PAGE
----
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£300m for community housing

Words: Laura Edgar
Community housing / iStock-507211233

Housing minister Alok Sharma has announced £300 million for the Community Housing Fund, initially announced in the 2016 Spring Budget by then chancellor George Osborne.

Speaking at the first National Community-Led Housing Conference yesterday (27 November), organised by National Community Land Trust (CLT) Network and UK Cohousing, Sharma said the new programme of funding will help to build thousands of more homes.

“Worth £60 million in the first year alone, it will provide both capital and revenue funding, with flexibility to meet demand.

“A significant element of the funding will also go towards developing an advisory network that supports community groups to bring forward projects.”

Community-led housing comprises a number of approaches including housing co-ops, community land trusts and cohousing.

Proposals put forward by the National CLT Network, UK Cohousing and partners will now inform the next four years of the Fund’s design.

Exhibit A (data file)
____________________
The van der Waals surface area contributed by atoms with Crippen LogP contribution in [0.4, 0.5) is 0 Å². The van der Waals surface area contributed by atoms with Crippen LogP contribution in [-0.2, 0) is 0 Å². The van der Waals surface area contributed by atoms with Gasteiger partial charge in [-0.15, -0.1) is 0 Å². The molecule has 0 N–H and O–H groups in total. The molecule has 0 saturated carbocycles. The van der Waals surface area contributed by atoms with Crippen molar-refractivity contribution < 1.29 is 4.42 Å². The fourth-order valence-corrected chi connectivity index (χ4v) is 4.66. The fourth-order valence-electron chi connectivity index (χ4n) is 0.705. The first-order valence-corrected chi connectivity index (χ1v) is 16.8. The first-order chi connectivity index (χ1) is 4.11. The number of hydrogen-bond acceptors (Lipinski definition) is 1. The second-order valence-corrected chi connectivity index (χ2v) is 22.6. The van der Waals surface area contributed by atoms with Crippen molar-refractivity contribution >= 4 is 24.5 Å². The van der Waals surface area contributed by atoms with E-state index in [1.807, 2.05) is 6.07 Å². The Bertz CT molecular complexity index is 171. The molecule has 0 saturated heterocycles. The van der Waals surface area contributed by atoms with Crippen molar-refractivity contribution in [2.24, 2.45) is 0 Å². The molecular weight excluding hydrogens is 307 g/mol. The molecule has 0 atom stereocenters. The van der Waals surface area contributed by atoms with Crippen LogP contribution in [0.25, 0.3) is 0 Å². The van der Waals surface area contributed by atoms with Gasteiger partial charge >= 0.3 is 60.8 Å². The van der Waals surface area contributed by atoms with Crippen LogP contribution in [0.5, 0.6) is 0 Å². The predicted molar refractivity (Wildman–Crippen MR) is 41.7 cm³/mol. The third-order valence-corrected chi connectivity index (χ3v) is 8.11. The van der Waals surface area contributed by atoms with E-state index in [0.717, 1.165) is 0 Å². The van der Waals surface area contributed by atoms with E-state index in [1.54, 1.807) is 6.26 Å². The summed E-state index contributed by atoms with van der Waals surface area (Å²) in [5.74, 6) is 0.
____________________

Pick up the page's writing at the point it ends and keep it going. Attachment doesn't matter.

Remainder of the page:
The government released the first £60 million in December 2016, with the relaunch of the fund amounting to £240 million.

Sharma said the government will soon publish a prospectus that sets out the criteria for bids, with January seeing applications invited from community groups and registered providers.

He added that the newly renamed Homes England (formerly the Homes and Communities Agency) will assess the bids, with the intention to announce the first allocations “as soon as Easter”.

Baroness Bakewell of Hardington Mandeville MBE, chair of the National CLT Network said: “The Community-Led Housing movement is about to break through to the mainstream, with more and more communities across the country wanting to actively lead in building high quality homes to address their housing needs.

“Not only will the Community Housing Fund help to transform the movement – it will transform lives.”

Sharma also announced that he will set up an advisory group to steer the Department of Communities and Local Government (DCLG) on the delivery of the programme.

Stephen Hill, chair of UK Cohousing said an advisory board will be a great opportunity for the community-led housing sector and the DCLG “to work together closer still”.

Tom Kenny, policy officer at the RTPI, told The Planner: “Solving the housing crisis means diversifying the housebuilding market and community led housing is a part of this. Furthermore, community led housing can deliver popular schemes that meet the needs of local people, whether this is particular needs like housing for older people or long-term affordable housing. We welcome this extension of the Community Housing Fund and hope it will help expand the number of projects around the country.”

Image credit | iStock